Humax Tivo DRT-800 DVD-Recorder

The new television led to a cascade of upgrades as older A/V equipment turned out to be not up to snuff. As noted, the receiver was actually replaced during the summer, before we got the TV, because the older Yamaha RX-V393 wasn’t really built as a modern A/V receiver — it didn’t have S-Video, for example — and I wanted something that could switch progressive component video.

The main replacement, however, has been this new Humax DRT-800 Tivo DVD-Recorder. In one box, we replaced the older Philips 12-hour Tivo, the old 2nd-generation Panasonic A110 DVD player, and, effectively, the VCR. We’ve had it for a bit over a week now, and it’s a nice box.

This is an 80-hour Tivo, which is a bit of an improvement over the hacked 60-hour Series 1 we were using. Since we’re now recording everything in High quality because of the larger TV screen, the extra space is appreciated. This is a Series 2, so the Home Media option is available, but I haven’t set it up properly yet: the Netgear MA111 is in place and recogized, but it hasn’t been able to pull an IP address. I haven’t done the troubleshooting yet — I suspect it’s poor reception from the other side of the apartment, and I’m waiting for a longer cable, so as to better position the directional antenna. But once it’s done, I should have a way to play MP3s from the computer to the stereo.

The progressive-scan DVD player works very well with the TV. The old DVD player was hooked up by S-Video and could not be properly configured to display anamorphic DVDs, but video from the new one is a sight to behold. I’ve mainly looked at various Star Wars DVDs and parts of Fellowship of the Ring. Best of all, the DVD player is controlled through the Tivo user interface, so that DVDs appear as just another available media type. This cuts down on the number of remote controls — and moving everything into the relatively ergonomic Tivo remote cannot be a negative compared to clunky universal remotes. The interconnects with the receiver are also drastically reduced, as only one box is connected to the receiver now, through the component video cables and the digital audio cable. No more switching the input source on the receiver when changing from Tivo to DVD and back again. The DVD player is also supposed to be able to read CD-Rs and CD-RWs, and play pictures and MP3s off these, but I haven’t tested this yet.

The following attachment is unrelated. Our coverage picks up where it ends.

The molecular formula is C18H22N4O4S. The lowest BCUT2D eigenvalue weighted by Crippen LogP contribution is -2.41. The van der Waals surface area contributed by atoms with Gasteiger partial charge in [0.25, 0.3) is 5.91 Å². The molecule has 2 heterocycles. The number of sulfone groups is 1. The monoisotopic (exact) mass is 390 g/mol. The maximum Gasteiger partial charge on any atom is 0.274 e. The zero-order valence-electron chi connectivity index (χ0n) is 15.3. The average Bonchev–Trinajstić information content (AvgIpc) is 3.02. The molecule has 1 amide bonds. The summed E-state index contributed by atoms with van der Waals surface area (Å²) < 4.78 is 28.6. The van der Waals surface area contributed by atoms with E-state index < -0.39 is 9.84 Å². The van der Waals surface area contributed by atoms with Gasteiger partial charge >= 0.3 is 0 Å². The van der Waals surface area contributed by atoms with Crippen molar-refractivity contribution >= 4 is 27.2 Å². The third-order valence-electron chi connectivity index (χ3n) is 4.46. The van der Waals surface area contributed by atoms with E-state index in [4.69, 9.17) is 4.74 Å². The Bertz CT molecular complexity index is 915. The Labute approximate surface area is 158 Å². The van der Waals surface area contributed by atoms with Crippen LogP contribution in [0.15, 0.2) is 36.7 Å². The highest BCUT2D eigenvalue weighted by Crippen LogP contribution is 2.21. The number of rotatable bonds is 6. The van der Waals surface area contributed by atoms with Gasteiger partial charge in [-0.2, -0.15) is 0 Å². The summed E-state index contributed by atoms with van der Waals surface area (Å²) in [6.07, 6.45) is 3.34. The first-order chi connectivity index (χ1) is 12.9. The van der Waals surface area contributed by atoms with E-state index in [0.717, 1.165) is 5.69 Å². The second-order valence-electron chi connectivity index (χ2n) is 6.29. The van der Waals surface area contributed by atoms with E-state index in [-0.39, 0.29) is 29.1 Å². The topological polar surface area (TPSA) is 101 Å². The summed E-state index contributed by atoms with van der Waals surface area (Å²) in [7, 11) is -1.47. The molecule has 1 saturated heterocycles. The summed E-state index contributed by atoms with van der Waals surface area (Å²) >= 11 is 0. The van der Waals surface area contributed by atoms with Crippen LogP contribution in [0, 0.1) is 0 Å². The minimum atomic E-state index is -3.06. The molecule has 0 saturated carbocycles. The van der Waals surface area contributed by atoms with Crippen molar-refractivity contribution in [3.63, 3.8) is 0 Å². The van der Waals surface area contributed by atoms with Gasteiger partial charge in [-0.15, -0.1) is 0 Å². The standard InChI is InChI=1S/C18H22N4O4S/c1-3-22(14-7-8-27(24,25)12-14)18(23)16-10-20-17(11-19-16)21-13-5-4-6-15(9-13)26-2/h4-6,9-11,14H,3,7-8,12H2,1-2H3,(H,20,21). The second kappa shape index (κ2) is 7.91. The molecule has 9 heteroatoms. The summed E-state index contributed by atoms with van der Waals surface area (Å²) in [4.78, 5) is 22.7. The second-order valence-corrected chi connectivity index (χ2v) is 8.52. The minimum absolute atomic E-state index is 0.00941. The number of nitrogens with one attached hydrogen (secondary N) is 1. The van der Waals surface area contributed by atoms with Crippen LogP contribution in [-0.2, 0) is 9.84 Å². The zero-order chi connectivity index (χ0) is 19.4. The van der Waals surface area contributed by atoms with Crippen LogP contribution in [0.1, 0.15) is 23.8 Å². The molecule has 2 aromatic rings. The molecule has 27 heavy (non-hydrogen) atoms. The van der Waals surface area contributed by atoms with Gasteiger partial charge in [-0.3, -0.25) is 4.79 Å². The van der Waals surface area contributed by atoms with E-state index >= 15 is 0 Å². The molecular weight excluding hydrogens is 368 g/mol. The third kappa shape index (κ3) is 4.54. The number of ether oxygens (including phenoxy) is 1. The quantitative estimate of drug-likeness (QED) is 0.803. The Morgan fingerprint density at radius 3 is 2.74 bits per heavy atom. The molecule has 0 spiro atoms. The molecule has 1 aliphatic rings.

The DVD recorder capability itself has been finicky. (Note that you can watch Tivo while DVDs are being burnt) I’ve been able to record single shows to the supplied DVD-RW without issue — the DVD menu in fact replicates the Tivo interface — but have had problems recording multiple shows. On the first two attempts, I got an “internal error” at the start of recording. This post on the Tivo community forum suggested rebooting the box, and I was able to get to the point of the DVD being finalized before it apparently hung, requiring a reboot. The DVD seemed to be fine, and was able to play content after restarting. I was also able to finalize a DVD after this reboot (thank goodness for DVD-RWs). Of course, I’m not sure if it’s the case that consumer DVD recorders suck in general, or if it’s just this Humax unit.

Overall, this is a large improvement over the previous setup. The only hitch has been the somewhat touchy DVD recorder, though that seems to clear up after restarts. I shouldn’t have to restart, though.

Update: I’m an idiot. I had forgotten that I have MAC filtering set up the router. After I found the configuration page (and remember the password) on the router, the Tivo established the wireless connection without any problems. After installing Tivo desktop on the main PC, I was able to see pictures and hear music. With the exception of video (from the Internet), this is basically what I had been looking for, in terms of playing media from the PC to the stereo. There doesn’t seem to be a mechanism for playlists, but I generally set up shuffle play and skip to the next track if I don’t like what comes up, anyway. The photos look good, despite being only 1280×720 (HDTV resolution). We have basically 30″x20″ photos being displayed, and viewed at about 9′ away. The shots off the D70 actually look pretty good, and encourages me to try printing large poster sizes.

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